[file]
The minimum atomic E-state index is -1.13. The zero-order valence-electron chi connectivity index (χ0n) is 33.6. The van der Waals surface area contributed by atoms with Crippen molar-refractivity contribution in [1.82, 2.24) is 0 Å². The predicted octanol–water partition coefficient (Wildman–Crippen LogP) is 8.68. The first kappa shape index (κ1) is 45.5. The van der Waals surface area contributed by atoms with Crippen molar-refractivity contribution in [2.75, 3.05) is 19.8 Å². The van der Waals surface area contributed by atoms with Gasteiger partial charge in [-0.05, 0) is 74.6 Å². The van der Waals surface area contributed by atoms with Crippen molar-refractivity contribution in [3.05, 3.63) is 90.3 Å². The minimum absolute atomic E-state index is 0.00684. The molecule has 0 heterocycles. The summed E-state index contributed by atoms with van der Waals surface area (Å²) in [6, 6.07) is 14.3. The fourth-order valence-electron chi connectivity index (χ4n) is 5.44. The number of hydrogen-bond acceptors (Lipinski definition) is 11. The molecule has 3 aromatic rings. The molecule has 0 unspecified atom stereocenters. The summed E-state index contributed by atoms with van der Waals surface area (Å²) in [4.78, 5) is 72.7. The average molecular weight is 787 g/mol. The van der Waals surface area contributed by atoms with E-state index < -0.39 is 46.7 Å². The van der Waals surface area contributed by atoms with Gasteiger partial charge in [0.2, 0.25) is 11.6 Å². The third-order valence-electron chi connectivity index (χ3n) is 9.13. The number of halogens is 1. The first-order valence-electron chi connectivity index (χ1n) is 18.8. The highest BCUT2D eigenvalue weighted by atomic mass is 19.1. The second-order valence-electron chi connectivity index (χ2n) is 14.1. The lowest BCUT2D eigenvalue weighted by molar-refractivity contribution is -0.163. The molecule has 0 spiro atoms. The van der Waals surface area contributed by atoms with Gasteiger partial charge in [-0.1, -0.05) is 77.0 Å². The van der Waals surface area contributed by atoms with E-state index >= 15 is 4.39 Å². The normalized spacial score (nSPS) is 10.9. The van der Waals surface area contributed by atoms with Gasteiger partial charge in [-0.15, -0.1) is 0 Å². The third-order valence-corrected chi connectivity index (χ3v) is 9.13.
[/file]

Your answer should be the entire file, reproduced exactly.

The minimum atomic E-state index is -1.13. The zero-order valence-electron chi connectivity index (χ0n) is 33.6. The van der Waals surface area contributed by atoms with Crippen molar-refractivity contribution in [1.82, 2.24) is 0 Å². The predicted octanol–water partition coefficient (Wildman–Crippen LogP) is 8.68. The first kappa shape index (κ1) is 45.5. The van der Waals surface area contributed by atoms with Crippen molar-refractivity contribution in [2.75, 3.05) is 19.8 Å². The van der Waals surface area contributed by atoms with Gasteiger partial charge in [-0.05, 0) is 74.6 Å². The van der Waals surface area contributed by atoms with Crippen molar-refractivity contribution in [3.05, 3.63) is 90.3 Å². The minimum absolute atomic E-state index is 0.00684. The molecule has 0 heterocycles. The summed E-state index contributed by atoms with van der Waals surface area (Å²) in [6, 6.07) is 14.3. The fourth-order valence-electron chi connectivity index (χ4n) is 5.44. The number of hydrogen-bond acceptors (Lipinski definition) is 11. The molecule has 3 aromatic rings. The molecule has 0 unspecified atom stereocenters. The summed E-state index contributed by atoms with van der Waals surface area (Å²) in [4.78, 5) is 72.7. The average molecular weight is 787 g/mol. The van der Waals surface area contributed by atoms with E-state index < -0.39 is 46.7 Å². The van der Waals surface area contributed by atoms with Gasteiger partial charge in [0.2, 0.25) is 11.6 Å². The third-order valence-electron chi connectivity index (χ3n) is 9.13. The number of halogens is 1. The first-order valence-electron chi connectivity index (χ1n) is 18.8. The highest BCUT2D eigenvalue weighted by atomic mass is 19.1. The second-order valence-electron chi connectivity index (χ2n) is 14.1. The lowest BCUT2D eigenvalue weighted by molar-refractivity contribution is -0.163. The molecule has 0 spiro atoms. The van der Waals surface area contributed by atoms with Gasteiger partial charge in [-0.1, -0.05) is 77.0 Å². The van der Waals surface area contributed by atoms with E-state index >= 15 is 4.39 Å². The normalized spacial score (nSPS) is 10.9. The van der Waals surface area contributed by atoms with Gasteiger partial charge in [-0.15, -0.1) is 0 Å². The third-order valence-corrected chi connectivity index (χ3v) is 9.13.